Five teen girls are changing the game
Google Play’s Change The Game Design Challenge inspired teen girls to conceptualize and design mobile game prototypes. Learn more about the finalists, their games, and their inspiring stories below.
“Many games center around destruction and tearing things down — what if I made a game about building things up and rebirth?” This question and a passion for living eco-consciously inspired 14-year-old Dakota to create “Ecoverse,” a series of mini-games in which players restore abandoned planets. Infusing ecology and astronomy with the thrill of treasure-hunting, Dakota hopes players will gain an appreciation for nature and awareness of environmental issues.More Info
17-year-old Christine wove a classic fairy tale with brilliant artistic effort to create “Mazu,” a side-scrolling platformer about a young shapeshifter’s danger-filled journey. Core story and design elements were modeled after Little Red Riding Hood to "carry that essence of familiarity into the character" she says, helping to make the game's protagonist and themes resonate with players. Aesthetically, she challenged herself to illustrate a natural environment through water coloring, producing unique palettes and environments for each stage.More Info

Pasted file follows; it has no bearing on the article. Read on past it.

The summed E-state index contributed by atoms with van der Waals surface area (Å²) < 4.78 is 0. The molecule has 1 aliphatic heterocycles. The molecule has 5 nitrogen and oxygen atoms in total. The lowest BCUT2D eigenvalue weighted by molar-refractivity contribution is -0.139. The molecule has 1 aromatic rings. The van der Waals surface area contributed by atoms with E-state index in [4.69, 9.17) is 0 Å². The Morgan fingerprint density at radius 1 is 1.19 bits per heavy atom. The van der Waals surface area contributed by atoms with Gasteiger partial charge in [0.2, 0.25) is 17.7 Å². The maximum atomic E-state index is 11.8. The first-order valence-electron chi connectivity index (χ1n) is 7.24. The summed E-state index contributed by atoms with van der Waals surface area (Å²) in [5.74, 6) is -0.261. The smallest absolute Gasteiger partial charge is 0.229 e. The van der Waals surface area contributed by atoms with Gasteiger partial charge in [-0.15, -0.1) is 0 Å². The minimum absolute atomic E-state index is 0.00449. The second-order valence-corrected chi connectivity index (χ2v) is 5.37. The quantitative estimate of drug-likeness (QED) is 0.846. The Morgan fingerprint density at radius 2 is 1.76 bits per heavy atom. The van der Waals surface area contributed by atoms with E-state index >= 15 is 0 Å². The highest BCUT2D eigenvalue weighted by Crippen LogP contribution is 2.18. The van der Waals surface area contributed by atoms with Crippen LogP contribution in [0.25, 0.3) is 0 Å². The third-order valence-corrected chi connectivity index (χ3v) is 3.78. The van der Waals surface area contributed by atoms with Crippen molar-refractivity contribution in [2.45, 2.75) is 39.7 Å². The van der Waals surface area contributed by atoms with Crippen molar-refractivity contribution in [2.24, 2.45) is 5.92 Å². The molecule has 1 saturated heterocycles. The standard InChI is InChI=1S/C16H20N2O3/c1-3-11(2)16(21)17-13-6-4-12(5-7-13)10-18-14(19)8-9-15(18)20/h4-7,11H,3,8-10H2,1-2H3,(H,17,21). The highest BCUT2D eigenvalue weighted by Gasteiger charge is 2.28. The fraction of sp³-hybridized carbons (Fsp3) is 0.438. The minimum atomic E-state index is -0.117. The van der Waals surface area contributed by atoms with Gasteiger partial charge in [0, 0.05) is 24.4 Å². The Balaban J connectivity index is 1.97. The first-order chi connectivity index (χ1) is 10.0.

“Art is for everyone, and the magic of painting is that anyone can create grand masterpieces — all it takes is some patience and a little color mixing.” This philosophy inspired Lauren, 17, to design her game “Palette” to simulate the eternal struggle of every artist: finding the right color. Players mix together different colors from the palette to match colors of well-known paintings, revealing real-world color-mixing ratios, and even art history facts.More Info
Erin, 17, sought to explore the emotional healing and community-building qualities of music through her platform rhythm game, "Symphony." The game’s young protagonist, Serena, embarks on a quest to recover the music sheets to her ill grandfather's favorite score, becoming a talent musician along the way. Erin hopes that her game will inspire players to pursue their passions, believing that “anyone can become their own self-made prodigy.”More Info
Emotions and eyes. These two windows into the soul inspired Lily, 14, to create “The Other Realm,” a puzzle adventure game focused on self-identity. Lily wanted to deviate from violent content, focusing instead on elements that could elicit strong emotional responses from her players. To support this goal, she used her fascination with the anatomy and emotions of eyes, proposing that “eyes can hold emotion that you might not necessarily notice.”More Info